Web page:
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Structural Cells

Non-lymphoid structural cells of tissues are recipients of inflammatory signals from immune cells, but they also make inflammatory products that can affect the migration, localization, and activity of immune cells in the tissues. Together this contributes to the pathologic changes that are seen in many diseases. In particular, epithelial cells, fibroblasts, and smooth muscle cells can become deregulated and contribute to fibrosis and tissue remodeling that impair normal organ functioning. This is often seen in chronic forms of autoimmunity or severe inflammatory diseases such as asthma or atopic dermatitis with overexuberant responses to allergens. TNF, that is the target of many FDA approved drugs for diseases such as psoriasis and rheumatoid arthritis, contributes to these processes as its primary receptor TNFR1 is expressed on most non-lymphoid structural cells. Similarly, a number of other TNF family receptors have now been found expressed on structural cells and their signals can bring about changes that are characteristic of disease. This includes driving the production of extracellular matrix proteins such as collagen, fibronectin, and fibrillin, that are products of fibroblasts and epithelial cells, and can restrict cellular spaces within tissues. It also includes making inflammatory cytokines such as TSLP and IL-33, or various chemokines, that act on many immune cell types, such as eosinophils, neutrophils, and macrophages, to promote their movement into tissues and drive their functional responses. Further activities include causing the differentiation of fibroblasts into smooth muscle-like cells, and also inducing an increase in the mass of smooth muscle cells and their contractility. The lab is currently focusing on how LIGHT, TL1A, and TWEAK promote responses in structural cells linked to diseases of the lung and skin, including asthma, idiopathic pulmonary fibrosis, systemic sclerosis, atopic dermatitis and psoriasis. Understanding how these TNF family proteins act, and how their combined signals drive tissue pathology, is likely to lead to new therapeutic approaches for limiting and resolving these types of disease.

Selected References
Doherty, T.A., Soroosh, P., Fukuyama, S., Cho, J.Y., Scheu, S., Pfeffer, K., Zuraw, B.L., Ware, C., Broide, D.H., and Croft, M. 2011. The TNF family member LIGHT is a target for asthmatic airway remodeling. Nature Medicine. 17:596.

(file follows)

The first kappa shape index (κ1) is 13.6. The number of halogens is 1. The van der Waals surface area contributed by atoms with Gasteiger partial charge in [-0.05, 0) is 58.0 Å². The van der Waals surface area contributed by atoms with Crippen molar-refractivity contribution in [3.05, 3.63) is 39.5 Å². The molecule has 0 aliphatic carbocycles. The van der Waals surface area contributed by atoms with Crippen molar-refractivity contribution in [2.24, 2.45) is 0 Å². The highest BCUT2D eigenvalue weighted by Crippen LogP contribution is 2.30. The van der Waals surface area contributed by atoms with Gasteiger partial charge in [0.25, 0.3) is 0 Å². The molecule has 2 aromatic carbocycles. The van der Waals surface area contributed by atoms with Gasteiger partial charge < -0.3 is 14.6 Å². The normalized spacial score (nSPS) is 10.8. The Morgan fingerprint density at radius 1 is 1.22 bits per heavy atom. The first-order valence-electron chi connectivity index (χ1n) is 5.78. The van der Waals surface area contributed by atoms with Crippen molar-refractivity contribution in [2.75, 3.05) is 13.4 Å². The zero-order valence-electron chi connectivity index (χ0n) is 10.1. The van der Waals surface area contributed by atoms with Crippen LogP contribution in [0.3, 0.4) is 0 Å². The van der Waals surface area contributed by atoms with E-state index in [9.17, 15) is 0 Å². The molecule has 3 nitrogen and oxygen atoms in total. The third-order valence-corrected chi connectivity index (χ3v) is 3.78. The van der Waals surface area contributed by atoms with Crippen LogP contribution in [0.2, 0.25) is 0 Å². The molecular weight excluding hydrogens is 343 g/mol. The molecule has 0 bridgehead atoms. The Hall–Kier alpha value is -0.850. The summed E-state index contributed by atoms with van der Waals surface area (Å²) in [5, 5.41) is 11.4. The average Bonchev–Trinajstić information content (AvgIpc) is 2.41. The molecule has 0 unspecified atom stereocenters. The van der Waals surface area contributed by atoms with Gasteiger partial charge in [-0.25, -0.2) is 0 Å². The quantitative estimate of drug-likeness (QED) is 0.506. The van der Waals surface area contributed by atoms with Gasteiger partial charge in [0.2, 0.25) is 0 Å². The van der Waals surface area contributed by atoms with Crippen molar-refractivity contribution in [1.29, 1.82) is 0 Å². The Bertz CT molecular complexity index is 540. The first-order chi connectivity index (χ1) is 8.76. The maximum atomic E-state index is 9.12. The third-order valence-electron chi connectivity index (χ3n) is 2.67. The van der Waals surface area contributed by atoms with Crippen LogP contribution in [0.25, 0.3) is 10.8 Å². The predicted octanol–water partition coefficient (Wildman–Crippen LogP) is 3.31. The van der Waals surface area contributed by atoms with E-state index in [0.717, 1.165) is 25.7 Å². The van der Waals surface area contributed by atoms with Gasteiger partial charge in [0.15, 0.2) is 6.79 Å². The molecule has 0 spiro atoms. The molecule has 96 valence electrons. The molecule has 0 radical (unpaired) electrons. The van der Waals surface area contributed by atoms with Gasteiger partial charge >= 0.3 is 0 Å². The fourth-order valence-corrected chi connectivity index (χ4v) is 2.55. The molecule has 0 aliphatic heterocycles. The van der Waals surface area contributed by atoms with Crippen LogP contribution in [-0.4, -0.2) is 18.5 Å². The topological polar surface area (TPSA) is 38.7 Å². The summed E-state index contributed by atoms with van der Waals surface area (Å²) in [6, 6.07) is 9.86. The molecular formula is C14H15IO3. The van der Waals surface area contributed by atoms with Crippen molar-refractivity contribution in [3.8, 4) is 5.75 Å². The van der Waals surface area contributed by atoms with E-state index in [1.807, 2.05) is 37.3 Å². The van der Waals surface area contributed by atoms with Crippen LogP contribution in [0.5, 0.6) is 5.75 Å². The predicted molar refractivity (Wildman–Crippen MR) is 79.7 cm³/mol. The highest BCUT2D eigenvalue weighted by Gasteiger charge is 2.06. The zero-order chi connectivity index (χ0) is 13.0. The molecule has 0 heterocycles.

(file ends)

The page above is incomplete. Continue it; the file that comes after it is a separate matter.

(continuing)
Doherty, T.A., Khorram, N., Kotaro, Sheppard, D, Rosenthal, P., Cho, J.Y., Pham, A., Miller, M., Croft, M., and Broide, D. 2012. Alternaria induces STAT-6 dependent acute airway eosinophilia and epithelial FIZZ1 expression that promotes airway fibrosis and epithelial thickness. Journal of Immunology. 188:2622.

Herro, R., Da Silva Antunes, R., Roman Aguilera, A.R, Tamada, K., and Croft, M. 2015. Tumor necrosis factor superfamily 14 (LIGHT) controls thymic stromal lymphopoietin to drive pulmonary fibrosis. Journal of Allergy and Clinical Immunology. 136:757.

Da Silva Antunes, R., Madge, L., Soroosh, P., Tocker, J., and Croft, M. 2015. The TNF family molecules LIGHT and lymphotoxin ab induce a distinct steroid-resistant inflammatory phenotype in human lung epithelial cells. Journal of Immunology. 195:2429.

Herro, R., Da Silva Antunes, R., Aguilera, A.R., Tamada, K., and Croft, M. 2015. The tumor necrosis factor superfamily molecule LIGHT promotes keratinocyte activity and skin fibrosis. Journal of Investigative Dermatology. 135:2109.

Herro, R., and Croft, M. 2016. The control of tissue fibrosis by the inflammatory molecule LIGHT (TNF superfamily member 14). Pharmacology Research. 104:151.

Sidler, D., Wu, P., Herro, R., Claus, M., Kawakami, Y., Kawakami, T., Burkly, L, and Croft, M. 2017. TWEAK mediates inflammation in experimental atopic dermatitis and psoriasis. Nature Communications. 8:15395.

Herro, R., Shui, J., Zahner, S., Sidler, D., Kawakami, Y., Kawakami, T., Tamada, K., Kronenberg, M., and Croft, M. 2018. LIGHT-HVEM signaling in keratinocytes controls development of dermatitis. Journal of Experimental Medicine. 215:415.

Mehta, A.K., Doherty, T.A., Broide, D., and Croft, M. 2018. Tumor necrosis factor family member LIGHT acts with IL-1 and TGF- to promote airway remodeling during rhinovirus infection. Allergy. 73:1415.

Da Silva Antunes, R., Mehta, A.K., Madge, L., Tocker, J., and Croft, M. 2018. TNFSF14 (LIGHT) exhibits inflammatory activities in lung fibroblasts complementary to IL-13 and TGF-. Frontiers in Immunology. 9:576.